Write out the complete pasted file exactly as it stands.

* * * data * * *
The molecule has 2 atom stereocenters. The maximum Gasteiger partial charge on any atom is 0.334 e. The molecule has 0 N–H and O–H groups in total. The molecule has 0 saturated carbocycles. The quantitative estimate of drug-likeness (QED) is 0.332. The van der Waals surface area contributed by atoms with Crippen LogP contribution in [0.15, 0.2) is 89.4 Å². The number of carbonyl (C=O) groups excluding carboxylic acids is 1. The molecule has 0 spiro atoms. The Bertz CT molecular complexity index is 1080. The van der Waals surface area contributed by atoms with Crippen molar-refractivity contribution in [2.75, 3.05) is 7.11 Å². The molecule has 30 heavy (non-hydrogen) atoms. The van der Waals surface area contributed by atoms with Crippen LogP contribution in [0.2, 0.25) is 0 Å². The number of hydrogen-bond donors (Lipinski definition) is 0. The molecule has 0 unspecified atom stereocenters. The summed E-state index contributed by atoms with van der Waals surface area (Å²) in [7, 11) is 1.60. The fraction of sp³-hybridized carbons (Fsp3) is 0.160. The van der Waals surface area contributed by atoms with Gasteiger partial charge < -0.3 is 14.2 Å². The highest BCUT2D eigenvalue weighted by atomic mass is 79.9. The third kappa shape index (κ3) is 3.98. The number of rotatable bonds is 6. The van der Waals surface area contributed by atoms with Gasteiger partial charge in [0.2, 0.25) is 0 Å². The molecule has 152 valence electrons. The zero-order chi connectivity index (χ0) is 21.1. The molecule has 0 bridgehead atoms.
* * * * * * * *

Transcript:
The molecule has 2 atom stereocenters. The maximum Gasteiger partial charge on any atom is 0.334 e. The molecule has 0 N–H and O–H groups in total. The molecule has 0 saturated carbocycles. The quantitative estimate of drug-likeness (QED) is 0.332. The van der Waals surface area contributed by atoms with Crippen LogP contribution in [0.15, 0.2) is 89.4 Å². The number of carbonyl (C=O) groups excluding carboxylic acids is 1. The molecule has 0 spiro atoms. The Bertz CT molecular complexity index is 1080. The van der Waals surface area contributed by atoms with Crippen molar-refractivity contribution in [2.75, 3.05) is 7.11 Å². The molecule has 30 heavy (non-hydrogen) atoms. The van der Waals surface area contributed by atoms with Crippen LogP contribution in [0.2, 0.25) is 0 Å². The number of hydrogen-bond donors (Lipinski definition) is 0. The molecule has 0 unspecified atom stereocenters. The summed E-state index contributed by atoms with van der Waals surface area (Å²) in [7, 11) is 1.60. The fraction of sp³-hybridized carbons (Fsp3) is 0.160. The van der Waals surface area contributed by atoms with Gasteiger partial charge < -0.3 is 14.2 Å². The highest BCUT2D eigenvalue weighted by atomic mass is 79.9. The third kappa shape index (κ3) is 3.98. The number of rotatable bonds is 6. The van der Waals surface area contributed by atoms with Gasteiger partial charge in [0.2, 0.25) is 0 Å². The molecule has 152 valence electrons. The zero-order chi connectivity index (χ0) is 21.1. The molecule has 0 bridgehead atoms.